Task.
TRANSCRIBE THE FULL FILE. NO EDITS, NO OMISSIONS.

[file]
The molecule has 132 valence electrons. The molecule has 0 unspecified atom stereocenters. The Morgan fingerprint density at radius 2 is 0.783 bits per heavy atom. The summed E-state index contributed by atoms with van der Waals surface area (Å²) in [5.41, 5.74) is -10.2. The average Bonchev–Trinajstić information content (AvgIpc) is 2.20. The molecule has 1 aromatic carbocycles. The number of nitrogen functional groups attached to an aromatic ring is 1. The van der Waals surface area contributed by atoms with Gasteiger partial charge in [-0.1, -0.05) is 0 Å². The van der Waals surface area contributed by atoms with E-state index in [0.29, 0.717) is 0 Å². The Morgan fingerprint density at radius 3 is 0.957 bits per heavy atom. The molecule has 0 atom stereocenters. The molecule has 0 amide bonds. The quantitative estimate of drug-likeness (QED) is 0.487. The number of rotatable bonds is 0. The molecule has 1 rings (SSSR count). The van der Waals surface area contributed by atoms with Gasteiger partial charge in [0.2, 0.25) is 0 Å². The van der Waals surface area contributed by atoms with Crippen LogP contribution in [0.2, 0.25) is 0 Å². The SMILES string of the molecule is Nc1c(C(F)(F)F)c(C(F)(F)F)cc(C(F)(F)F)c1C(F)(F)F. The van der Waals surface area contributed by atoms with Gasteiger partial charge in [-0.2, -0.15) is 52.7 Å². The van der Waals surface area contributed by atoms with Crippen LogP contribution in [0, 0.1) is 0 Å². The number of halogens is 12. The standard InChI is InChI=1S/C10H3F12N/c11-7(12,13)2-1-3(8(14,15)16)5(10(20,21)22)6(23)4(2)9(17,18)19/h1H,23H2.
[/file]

The molecule has 132 valence electrons. The molecule has 0 unspecified atom stereocenters. The Morgan fingerprint density at radius 2 is 0.783 bits per heavy atom. The summed E-state index contributed by atoms with van der Waals surface area (Å²) in [5.41, 5.74) is -10.2. The average Bonchev–Trinajstić information content (AvgIpc) is 2.20. The molecule has 1 aromatic carbocycles. The number of nitrogen functional groups attached to an aromatic ring is 1. The van der Waals surface area contributed by atoms with Gasteiger partial charge in [-0.1, -0.05) is 0 Å². The van der Waals surface area contributed by atoms with E-state index in [0.29, 0.717) is 0 Å². The Morgan fingerprint density at radius 3 is 0.957 bits per heavy atom. The molecule has 0 atom stereocenters. The molecule has 0 amide bonds. The quantitative estimate of drug-likeness (QED) is 0.487. The number of rotatable bonds is 0. The molecule has 1 rings (SSSR count). The van der Waals surface area contributed by atoms with Gasteiger partial charge in [0.2, 0.25) is 0 Å². The van der Waals surface area contributed by atoms with Crippen LogP contribution in [0.2, 0.25) is 0 Å². The SMILES string of the molecule is Nc1c(C(F)(F)F)c(C(F)(F)F)cc(C(F)(F)F)c1C(F)(F)F. The van der Waals surface area contributed by atoms with Gasteiger partial charge in [-0.2, -0.15) is 52.7 Å². The van der Waals surface area contributed by atoms with Crippen LogP contribution in [0, 0.1) is 0 Å². The number of halogens is 12. The standard InChI is InChI=1S/C10H3F12N/c11-7(12,13)2-1-3(8(14,15)16)5(10(20,21)22)6(23)4(2)9(17,18)19/h1H,23H2.